Colonial Relics ([ 1895 ])

1895 - Manuscript Letter with Photos of New England Settlers - Bromfield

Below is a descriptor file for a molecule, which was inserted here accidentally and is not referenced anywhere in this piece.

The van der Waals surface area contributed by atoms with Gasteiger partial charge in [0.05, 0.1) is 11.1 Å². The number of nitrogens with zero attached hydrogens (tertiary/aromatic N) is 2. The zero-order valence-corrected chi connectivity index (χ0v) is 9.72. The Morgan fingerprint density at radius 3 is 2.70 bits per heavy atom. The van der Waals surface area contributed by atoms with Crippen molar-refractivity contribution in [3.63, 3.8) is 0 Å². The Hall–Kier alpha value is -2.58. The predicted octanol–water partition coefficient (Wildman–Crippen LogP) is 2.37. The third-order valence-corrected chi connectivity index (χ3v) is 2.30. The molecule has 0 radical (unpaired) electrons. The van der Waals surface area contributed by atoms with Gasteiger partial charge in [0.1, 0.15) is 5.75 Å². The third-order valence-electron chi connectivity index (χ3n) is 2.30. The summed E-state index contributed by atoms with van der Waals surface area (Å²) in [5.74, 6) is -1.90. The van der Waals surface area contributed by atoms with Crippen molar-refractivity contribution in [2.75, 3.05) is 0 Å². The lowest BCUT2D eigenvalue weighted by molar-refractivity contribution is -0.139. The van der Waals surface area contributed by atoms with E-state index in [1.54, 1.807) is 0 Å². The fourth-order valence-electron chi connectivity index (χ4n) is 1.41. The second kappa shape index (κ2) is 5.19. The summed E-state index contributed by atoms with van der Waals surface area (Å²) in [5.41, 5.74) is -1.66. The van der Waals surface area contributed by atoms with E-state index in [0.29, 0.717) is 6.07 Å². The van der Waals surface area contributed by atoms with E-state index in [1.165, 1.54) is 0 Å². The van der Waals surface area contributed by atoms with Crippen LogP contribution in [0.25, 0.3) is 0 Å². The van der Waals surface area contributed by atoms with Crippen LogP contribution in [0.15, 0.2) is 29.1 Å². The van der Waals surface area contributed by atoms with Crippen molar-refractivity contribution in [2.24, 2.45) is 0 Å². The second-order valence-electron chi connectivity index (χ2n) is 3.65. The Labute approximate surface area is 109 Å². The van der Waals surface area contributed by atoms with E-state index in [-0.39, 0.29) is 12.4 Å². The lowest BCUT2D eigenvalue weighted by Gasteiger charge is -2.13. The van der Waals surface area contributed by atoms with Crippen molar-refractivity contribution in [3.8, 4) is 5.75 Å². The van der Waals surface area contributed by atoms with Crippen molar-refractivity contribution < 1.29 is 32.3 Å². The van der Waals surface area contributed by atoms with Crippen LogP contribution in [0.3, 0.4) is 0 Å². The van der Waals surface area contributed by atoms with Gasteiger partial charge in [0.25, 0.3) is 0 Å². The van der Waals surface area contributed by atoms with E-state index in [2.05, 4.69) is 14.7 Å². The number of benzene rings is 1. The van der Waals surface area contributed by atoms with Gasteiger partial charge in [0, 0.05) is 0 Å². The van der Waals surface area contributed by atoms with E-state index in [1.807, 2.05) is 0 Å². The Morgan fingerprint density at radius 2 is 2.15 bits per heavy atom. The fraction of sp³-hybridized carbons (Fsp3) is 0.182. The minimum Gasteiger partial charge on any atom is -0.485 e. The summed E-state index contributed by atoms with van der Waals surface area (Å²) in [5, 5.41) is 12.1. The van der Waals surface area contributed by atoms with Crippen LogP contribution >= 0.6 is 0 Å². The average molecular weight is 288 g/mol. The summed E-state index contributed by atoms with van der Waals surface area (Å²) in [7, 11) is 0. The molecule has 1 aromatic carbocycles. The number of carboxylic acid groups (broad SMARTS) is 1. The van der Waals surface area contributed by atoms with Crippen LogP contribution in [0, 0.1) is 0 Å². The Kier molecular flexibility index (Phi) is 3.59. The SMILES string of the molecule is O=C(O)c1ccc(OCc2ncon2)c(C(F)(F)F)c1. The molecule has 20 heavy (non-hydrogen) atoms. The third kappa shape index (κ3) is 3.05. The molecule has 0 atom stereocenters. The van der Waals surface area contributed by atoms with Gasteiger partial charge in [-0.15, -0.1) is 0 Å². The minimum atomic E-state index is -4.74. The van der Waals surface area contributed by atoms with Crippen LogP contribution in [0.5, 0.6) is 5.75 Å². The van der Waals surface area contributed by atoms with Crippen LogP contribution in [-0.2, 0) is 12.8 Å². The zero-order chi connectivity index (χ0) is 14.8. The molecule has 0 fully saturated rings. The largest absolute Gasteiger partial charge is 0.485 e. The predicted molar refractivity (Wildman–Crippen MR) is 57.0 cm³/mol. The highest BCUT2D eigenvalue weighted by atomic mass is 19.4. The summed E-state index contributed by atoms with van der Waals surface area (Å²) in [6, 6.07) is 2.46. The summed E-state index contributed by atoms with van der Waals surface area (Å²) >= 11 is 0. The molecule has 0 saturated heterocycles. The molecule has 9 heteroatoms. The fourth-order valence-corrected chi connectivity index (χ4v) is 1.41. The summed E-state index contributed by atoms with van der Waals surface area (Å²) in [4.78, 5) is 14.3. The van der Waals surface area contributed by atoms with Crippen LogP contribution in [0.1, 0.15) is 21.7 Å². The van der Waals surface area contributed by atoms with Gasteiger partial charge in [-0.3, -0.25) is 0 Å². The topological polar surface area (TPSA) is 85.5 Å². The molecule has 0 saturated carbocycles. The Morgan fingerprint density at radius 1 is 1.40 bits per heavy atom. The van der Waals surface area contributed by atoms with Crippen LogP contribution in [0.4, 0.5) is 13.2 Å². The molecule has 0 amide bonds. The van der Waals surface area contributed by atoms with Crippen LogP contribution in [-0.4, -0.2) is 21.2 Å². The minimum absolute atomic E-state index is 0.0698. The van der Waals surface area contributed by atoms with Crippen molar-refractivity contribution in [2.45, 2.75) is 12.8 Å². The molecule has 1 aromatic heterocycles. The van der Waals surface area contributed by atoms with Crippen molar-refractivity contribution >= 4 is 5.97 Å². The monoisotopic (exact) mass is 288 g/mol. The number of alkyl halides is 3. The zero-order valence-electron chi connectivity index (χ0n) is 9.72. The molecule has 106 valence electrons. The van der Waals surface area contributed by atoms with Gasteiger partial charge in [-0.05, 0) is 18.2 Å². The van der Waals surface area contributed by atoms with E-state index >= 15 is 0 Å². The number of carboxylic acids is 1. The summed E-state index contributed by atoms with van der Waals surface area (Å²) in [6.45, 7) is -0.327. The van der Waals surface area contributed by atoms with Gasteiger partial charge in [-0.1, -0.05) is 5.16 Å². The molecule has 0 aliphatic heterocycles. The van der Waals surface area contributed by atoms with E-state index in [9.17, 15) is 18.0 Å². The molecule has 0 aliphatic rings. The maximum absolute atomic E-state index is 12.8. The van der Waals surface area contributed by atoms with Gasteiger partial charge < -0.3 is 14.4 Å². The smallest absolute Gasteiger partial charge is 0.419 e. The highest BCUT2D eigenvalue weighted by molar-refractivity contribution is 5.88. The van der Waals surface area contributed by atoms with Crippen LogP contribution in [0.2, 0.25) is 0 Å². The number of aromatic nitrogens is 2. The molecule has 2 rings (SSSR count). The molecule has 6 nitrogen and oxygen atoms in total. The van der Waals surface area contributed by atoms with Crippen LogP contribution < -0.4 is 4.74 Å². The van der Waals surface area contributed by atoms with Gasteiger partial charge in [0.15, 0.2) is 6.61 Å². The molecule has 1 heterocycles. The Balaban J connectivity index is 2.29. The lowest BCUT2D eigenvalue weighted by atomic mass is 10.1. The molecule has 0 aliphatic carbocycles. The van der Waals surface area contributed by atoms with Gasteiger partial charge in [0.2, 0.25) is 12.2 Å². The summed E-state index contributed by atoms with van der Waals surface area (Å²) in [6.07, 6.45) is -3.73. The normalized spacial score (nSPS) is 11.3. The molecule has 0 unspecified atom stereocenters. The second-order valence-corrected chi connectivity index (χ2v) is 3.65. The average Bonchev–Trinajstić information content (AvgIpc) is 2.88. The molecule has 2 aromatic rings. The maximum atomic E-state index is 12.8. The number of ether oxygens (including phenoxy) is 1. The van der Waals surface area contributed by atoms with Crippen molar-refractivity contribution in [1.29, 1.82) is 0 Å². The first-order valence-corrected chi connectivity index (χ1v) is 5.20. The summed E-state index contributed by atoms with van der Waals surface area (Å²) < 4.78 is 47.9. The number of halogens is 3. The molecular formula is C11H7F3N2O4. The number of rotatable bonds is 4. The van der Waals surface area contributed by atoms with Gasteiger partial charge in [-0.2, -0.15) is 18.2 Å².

Revival Era Tour of Nantucket

Date: [ 1895 ]